Further information:
http://www.quantum-munich.de

More articles from Physics and Astronomy:

nachricht Basque researchers turn light upside down
23.02.2018 | Elhuyar Fundazioa

nachricht Attoseconds break into atomic interior
23.02.2018 | Max-Planck-Institut für Quantenoptik

All articles from Physics and Astronomy >>>

The most recent press releases about innovation >>>

Die letzten 5 Focus-News des innovations-reports im Überblick:

Im Focus: Attoseconds break into atomic interior

A newly developed laser technology has enabled physicists in the Laboratory for Attosecond Physics (jointly run by LMU Munich and the Max Planck Institute of Quantum Optics) to generate attosecond bursts of high-energy photons of unprecedented intensity. This has made it possible to observe the interaction of multiple photons in a single such pulse with electrons in the inner orbital shell of an atom.

In order to observe the ultrafast electron motion in the inner shells of atoms with short light pulses, the pulses must not only be ultrashort, but very...

Im Focus: Good vibrations feel the force

A group of researchers led by Andrea Cavalleri at the Max Planck Institute for Structure and Dynamics of Matter (MPSD) in Hamburg has demonstrated a new method enabling precise measurements of the interatomic forces that hold crystalline solids together. The paper Probing the Interatomic Potential of Solids by Strong-Field Nonlinear Phononics, published online in Nature, explains how a terahertz-frequency laser pulse can drive very large deformations of the crystal.

By measuring the highly unusual atomic trajectories under extreme electromagnetic transients, the MPSD group could reconstruct how rigid the atomic bonds are...

Im Focus: Developing reliable quantum computers

International research team makes important step on the path to solving certification problems

Quantum computers may one day solve algorithmic problems which even the biggest supercomputers today can’t manage. But how do you test a quantum computer to...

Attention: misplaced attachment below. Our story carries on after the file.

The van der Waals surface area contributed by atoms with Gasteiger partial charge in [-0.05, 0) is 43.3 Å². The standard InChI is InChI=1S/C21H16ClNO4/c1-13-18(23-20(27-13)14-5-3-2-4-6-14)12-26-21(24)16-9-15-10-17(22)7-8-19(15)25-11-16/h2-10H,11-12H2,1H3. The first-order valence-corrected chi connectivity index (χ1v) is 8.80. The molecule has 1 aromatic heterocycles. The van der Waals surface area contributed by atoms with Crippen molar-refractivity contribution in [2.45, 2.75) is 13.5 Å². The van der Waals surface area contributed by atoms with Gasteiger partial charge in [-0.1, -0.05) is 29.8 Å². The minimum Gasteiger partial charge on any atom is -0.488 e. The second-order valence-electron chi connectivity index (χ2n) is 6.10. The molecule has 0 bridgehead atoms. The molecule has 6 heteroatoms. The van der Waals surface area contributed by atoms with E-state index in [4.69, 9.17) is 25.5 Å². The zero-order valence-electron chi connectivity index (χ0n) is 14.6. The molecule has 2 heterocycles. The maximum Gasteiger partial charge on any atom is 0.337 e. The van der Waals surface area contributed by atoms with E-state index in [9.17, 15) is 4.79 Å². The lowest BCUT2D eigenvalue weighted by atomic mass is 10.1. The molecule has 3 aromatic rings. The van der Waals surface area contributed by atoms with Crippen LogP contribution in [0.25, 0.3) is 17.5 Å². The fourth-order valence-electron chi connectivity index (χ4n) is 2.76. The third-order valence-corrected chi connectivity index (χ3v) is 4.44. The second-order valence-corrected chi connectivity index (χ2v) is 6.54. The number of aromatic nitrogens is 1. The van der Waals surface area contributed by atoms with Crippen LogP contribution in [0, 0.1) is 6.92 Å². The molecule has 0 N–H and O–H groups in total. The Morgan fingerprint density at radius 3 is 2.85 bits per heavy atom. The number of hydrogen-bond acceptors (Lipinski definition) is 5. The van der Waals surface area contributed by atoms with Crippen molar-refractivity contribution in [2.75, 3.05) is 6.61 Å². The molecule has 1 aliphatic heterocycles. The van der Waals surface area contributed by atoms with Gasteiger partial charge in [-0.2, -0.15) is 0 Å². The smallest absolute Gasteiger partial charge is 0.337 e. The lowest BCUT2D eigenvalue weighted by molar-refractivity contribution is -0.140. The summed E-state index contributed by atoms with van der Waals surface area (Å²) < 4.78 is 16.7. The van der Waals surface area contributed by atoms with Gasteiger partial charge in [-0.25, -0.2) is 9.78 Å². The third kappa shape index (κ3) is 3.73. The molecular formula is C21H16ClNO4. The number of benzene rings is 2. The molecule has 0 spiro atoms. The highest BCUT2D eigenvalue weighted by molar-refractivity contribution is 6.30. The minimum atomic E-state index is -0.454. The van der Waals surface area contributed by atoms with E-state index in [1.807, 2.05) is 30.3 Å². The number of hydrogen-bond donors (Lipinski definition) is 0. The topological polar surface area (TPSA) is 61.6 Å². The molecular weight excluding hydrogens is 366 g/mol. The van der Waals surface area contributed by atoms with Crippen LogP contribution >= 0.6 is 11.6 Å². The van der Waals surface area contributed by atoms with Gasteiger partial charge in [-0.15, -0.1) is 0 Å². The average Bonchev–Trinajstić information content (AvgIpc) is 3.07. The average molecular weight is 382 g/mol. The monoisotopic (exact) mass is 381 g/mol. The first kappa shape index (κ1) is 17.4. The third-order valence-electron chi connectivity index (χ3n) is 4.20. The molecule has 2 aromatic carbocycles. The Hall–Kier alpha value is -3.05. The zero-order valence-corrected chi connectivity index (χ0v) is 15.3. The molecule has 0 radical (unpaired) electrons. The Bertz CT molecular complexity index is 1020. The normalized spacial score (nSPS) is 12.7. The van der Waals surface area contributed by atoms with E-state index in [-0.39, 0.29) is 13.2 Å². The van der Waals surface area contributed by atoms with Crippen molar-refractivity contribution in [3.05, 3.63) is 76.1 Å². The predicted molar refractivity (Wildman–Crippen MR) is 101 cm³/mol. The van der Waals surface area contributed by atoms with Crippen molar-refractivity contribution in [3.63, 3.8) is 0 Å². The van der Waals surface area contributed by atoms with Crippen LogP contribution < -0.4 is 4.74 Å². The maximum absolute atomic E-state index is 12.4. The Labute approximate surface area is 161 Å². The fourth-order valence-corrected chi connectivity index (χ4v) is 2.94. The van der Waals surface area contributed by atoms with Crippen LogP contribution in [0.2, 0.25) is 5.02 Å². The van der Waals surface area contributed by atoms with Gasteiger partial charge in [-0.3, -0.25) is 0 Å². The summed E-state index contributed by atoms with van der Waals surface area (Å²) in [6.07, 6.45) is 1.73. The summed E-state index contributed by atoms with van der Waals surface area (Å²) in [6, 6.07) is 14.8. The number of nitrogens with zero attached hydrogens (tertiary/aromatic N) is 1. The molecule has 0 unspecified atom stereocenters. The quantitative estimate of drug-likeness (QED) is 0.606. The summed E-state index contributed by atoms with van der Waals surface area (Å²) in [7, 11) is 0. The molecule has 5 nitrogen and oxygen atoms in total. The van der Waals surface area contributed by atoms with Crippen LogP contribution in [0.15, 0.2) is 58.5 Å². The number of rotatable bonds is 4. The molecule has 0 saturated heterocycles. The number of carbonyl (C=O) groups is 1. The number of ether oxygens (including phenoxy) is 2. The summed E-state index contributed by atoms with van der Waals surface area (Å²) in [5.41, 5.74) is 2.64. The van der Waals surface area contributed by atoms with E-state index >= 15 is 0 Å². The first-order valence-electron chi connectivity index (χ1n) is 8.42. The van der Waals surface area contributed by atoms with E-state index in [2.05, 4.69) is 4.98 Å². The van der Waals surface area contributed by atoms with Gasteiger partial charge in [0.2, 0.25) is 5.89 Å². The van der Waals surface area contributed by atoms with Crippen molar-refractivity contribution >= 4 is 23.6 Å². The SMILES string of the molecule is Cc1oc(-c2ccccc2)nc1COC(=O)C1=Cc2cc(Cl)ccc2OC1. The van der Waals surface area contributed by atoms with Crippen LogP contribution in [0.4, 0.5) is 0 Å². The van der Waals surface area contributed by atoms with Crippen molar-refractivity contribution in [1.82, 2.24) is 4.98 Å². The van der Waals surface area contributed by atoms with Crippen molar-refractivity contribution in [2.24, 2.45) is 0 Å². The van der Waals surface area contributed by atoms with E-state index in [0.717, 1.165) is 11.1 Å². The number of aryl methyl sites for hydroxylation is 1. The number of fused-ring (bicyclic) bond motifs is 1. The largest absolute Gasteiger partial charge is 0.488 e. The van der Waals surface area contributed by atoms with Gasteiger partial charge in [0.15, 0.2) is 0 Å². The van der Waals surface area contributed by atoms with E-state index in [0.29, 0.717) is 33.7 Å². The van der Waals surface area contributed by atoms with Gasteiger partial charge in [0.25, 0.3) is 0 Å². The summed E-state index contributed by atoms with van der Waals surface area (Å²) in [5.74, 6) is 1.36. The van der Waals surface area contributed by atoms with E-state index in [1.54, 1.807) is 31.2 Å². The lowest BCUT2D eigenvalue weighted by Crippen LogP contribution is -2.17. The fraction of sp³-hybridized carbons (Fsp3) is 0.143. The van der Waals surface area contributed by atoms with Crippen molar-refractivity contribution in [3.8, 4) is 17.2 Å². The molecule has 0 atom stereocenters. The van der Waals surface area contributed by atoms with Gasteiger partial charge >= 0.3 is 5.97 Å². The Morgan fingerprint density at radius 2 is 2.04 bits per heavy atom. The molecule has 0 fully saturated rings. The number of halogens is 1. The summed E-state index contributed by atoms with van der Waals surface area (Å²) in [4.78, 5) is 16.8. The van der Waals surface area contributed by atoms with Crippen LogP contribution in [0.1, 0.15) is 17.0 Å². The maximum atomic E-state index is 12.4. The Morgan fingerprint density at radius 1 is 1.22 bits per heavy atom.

Im Focus: In best circles: First integrated circuit from self-assembled polymer

For the first time, a team of researchers at the Max-Planck Institute (MPI) for Polymer Research in Mainz, Germany, has succeeded in making an integrated circuit (IC) from just a monolayer of a semiconducting polymer via a bottom-up, self-assembly approach.

In the self-assembly process, the semiconducting polymer arranges itself into an ordered monolayer in a transistor. The transistors are binary switches used...

Im Focus: Demonstration of a single molecule piezoelectric effect

Breakthrough provides a new concept of the design of molecular motors, sensors and electricity generators at nanoscale

Researchers from the Institute of Organic Chemistry and Biochemistry of the CAS (IOCB Prague), Institute of Physics of the CAS (IP CAS) and Palacký University...

All Focus news of the innovation-report >>>

Anzeige

Anzeige

VideoLinks
Industry & Economy
Event News

2nd International Conference on High Temperature Shape Memory Alloys (HTSMAs)

15.02.2018 | Event News

Aachen DC Grid Summit 2018

13.02.2018 | Event News

How Global Climate Policy Can Learn from the Energy Transition

12.02.2018 | Event News

 
Latest News

Basque researchers turn light upside down

23.02.2018 | Physics and Astronomy

Finnish research group discovers a new immune system regulator

23.02.2018 | Health and Medicine

Attoseconds break into atomic interior

23.02.2018 | Physics and Astronomy

VideoLinks
Science & Research
Overview of more VideoLinks >>>